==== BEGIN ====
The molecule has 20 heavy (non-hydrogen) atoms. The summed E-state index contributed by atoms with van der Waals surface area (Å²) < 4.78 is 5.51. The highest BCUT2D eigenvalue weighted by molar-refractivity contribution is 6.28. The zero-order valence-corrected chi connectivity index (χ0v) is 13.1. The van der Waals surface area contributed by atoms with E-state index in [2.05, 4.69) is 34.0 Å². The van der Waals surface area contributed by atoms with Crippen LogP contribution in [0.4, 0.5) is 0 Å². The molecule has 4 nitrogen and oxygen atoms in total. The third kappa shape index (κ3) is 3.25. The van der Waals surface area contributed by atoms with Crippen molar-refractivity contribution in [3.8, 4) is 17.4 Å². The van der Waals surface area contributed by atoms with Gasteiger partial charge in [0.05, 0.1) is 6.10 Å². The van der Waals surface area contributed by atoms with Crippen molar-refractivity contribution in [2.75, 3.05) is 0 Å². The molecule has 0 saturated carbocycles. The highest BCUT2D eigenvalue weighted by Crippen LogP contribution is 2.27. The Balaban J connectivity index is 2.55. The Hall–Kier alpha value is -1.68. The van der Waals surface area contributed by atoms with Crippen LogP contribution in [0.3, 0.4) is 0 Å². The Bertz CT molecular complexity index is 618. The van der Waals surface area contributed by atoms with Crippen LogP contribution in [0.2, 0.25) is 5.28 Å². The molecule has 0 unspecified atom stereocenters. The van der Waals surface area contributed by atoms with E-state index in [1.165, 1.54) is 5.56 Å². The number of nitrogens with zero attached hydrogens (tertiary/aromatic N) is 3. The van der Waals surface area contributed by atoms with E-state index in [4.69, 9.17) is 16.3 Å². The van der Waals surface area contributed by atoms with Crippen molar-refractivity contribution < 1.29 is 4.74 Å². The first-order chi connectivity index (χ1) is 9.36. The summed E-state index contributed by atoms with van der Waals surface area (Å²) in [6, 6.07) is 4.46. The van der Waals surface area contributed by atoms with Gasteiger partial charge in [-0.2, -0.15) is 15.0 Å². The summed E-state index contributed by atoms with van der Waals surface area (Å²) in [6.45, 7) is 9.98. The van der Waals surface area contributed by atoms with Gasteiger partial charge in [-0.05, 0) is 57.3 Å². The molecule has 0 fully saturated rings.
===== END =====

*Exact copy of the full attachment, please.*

The molecule has 20 heavy (non-hydrogen) atoms. The summed E-state index contributed by atoms with van der Waals surface area (Å²) < 4.78 is 5.51. The highest BCUT2D eigenvalue weighted by molar-refractivity contribution is 6.28. The zero-order valence-corrected chi connectivity index (χ0v) is 13.1. The van der Waals surface area contributed by atoms with E-state index in [2.05, 4.69) is 34.0 Å². The van der Waals surface area contributed by atoms with Crippen LogP contribution in [0.4, 0.5) is 0 Å². The molecule has 4 nitrogen and oxygen atoms in total. The third kappa shape index (κ3) is 3.25. The van der Waals surface area contributed by atoms with Crippen molar-refractivity contribution in [3.8, 4) is 17.4 Å². The van der Waals surface area contributed by atoms with Gasteiger partial charge in [0.05, 0.1) is 6.10 Å². The van der Waals surface area contributed by atoms with Crippen molar-refractivity contribution in [2.75, 3.05) is 0 Å². The molecule has 0 saturated carbocycles. The highest BCUT2D eigenvalue weighted by Crippen LogP contribution is 2.27. The Balaban J connectivity index is 2.55. The Hall–Kier alpha value is -1.68. The van der Waals surface area contributed by atoms with Crippen LogP contribution in [0.3, 0.4) is 0 Å². The Bertz CT molecular complexity index is 618. The van der Waals surface area contributed by atoms with Crippen LogP contribution in [0.2, 0.25) is 5.28 Å². The molecule has 0 unspecified atom stereocenters. The van der Waals surface area contributed by atoms with E-state index in [1.165, 1.54) is 5.56 Å². The number of nitrogens with zero attached hydrogens (tertiary/aromatic N) is 3. The van der Waals surface area contributed by atoms with E-state index in [4.69, 9.17) is 16.3 Å². The van der Waals surface area contributed by atoms with Crippen molar-refractivity contribution < 1.29 is 4.74 Å². The first-order chi connectivity index (χ1) is 9.36. The summed E-state index contributed by atoms with van der Waals surface area (Å²) in [6, 6.07) is 4.46. The van der Waals surface area contributed by atoms with Gasteiger partial charge in [-0.2, -0.15) is 15.0 Å². The summed E-state index contributed by atoms with van der Waals surface area (Å²) in [6.45, 7) is 9.98. The van der Waals surface area contributed by atoms with Gasteiger partial charge in [-0.05, 0) is 57.3 Å². The molecule has 0 fully saturated rings.